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Israeli bill aimed at preventing Jerusalem's division passes reading in Knesset

July 19, 2017 6:42 P.M. (Updated: July 20, 2017 4:18 P.M.)
A general view of Jerusalem's Old City is seen on April 14, 2014. (AFP/Thomas Coex/File)
BETHLEHEM (Ma’an) -- A bill aimed at preventing any future divisions of Jerusalem, by requiring a two-third majority in Israel’s parliament in order to do so, passed its preliminary reading in the Knesset on Wednesday.

The bill, titled "Basic Law: Jerusalem, the Capital of Israel," passed with 58 Members of Knesset (MKs) voting in favor, 48 voting against it, and one MK abstaining from the vote, according to a statement released by the Knesset.

The bill aims to mend Israel’s Basic Law on Jerusalem to necessitate the approval of 80 of the 120 Knesset members to make any changes to the law, instead of the regular majority vote.

According to the statement, the proposal explains that the bill has a “security purpose.”

“Since the IDF’s withdrawal from Lebanon [in 2000] and the disengagement from the Gaza Strip [in 2005] proved that wherever Israel withdraws from, terrorist factors enter, threatening the security of citizens of Israel,” the bill reportedly states, insinuating that if Israel withdrew from occupied East Jerusalem, it would be taken over by “terrorist” factions.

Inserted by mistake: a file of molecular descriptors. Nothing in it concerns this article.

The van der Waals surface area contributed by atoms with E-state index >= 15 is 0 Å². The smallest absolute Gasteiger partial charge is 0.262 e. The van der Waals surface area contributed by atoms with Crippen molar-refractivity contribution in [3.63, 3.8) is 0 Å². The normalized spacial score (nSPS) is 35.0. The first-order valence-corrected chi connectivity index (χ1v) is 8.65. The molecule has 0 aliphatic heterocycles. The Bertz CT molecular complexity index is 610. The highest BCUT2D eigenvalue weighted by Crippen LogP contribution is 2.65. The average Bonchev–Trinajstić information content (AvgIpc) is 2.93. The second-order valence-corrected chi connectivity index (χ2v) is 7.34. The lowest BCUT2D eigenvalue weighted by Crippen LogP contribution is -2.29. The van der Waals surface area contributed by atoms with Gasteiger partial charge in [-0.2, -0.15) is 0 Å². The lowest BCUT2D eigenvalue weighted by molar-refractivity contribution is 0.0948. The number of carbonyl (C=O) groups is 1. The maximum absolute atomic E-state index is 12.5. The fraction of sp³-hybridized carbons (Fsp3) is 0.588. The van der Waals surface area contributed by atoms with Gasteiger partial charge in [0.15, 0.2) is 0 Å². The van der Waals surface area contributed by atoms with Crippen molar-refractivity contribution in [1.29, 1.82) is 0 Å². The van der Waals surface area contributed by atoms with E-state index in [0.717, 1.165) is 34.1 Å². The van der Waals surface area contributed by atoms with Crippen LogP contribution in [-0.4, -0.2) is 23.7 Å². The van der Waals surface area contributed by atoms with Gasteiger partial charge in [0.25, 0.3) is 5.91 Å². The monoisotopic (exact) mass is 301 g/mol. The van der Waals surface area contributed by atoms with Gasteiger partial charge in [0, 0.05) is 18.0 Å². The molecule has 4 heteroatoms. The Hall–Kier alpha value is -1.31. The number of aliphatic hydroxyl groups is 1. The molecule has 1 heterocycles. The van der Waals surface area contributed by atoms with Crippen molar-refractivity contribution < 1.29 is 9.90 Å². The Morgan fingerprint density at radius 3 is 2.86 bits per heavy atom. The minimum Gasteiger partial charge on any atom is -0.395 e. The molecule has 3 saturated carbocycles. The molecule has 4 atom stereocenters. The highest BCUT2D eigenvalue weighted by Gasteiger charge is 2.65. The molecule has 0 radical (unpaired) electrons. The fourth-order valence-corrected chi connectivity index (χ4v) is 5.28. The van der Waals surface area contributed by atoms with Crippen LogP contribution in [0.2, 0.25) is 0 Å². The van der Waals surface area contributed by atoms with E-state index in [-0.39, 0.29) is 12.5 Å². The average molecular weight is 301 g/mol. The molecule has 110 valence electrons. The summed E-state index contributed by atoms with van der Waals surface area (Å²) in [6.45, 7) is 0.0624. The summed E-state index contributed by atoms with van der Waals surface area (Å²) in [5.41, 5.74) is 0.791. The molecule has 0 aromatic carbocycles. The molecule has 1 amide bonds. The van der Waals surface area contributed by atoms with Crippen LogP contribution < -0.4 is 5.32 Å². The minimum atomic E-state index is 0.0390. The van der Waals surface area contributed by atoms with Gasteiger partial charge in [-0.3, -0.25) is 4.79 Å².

MK Shuli Moalem-Refaeli from the ultra right Jewish Home party, who had submitted the bill along with a group of other MKs, said that the bill was meant “to protect Jerusalem, the eternal capital of the Israeli People.”

“The State of Israel will not allow the establishment of a Palestinian state with Jerusalem as its capital. Get it into your heads that Jerusalem will remain the capital of the Jewish People for eternity; 3,000 years after King David established Jerusalem as the capital of the [Jewish] People, we returned to it,” she added.

The fate of Jerusalem has been a focal point of the Israeli-Palestinian conflict for decades, with numerous tensions arising over Israeli threats regarding the status of non-Jewish religious sites in the city, and the "Judaization" of East Jerusalem through settlement construction and mass demolitions of Palestinian homes.

Right-wing Israeli leaders routinely claim that Jerusalem is the "eternal capital" of Israel. However, this claim is not supported by the international community, which still largely considers occupied East Jerusalem to be an integral part of a future Palestinian state.

Meanwhile, MK Tzipi Livni from the centrist Zionist Camp noted that East Jerusalem includes “villages with hundreds of thousands of Palestinians. Police do not enter them, and neither does the education minister,” referring to right-wing MK Naftali Bennett who initially proposed the bill in June.

Livni also added that the bill would “prevent us from separating from the Palestinians.”

Bennett had said in June that the purpose of proposing the law was to “unify Jerusalem forever,” by making it “impossible" to divide Jerusalem.

While the PA and the international community do not recognize the legality of the occupation of East Jerusalem, Gaza, and the West Bank since 1967, many Palestinians consider that all historic Palestine has been occupied since the creation of the state of Israel in 1948.

Meanwhile, a growing number of activists have criticized a two-state solution to the Israeli-Palestinian conflict as unsustainable and unlikely to bring durable peace given the existing political context, proposing instead a binational state with equal rights for Israelis and Palestinians.
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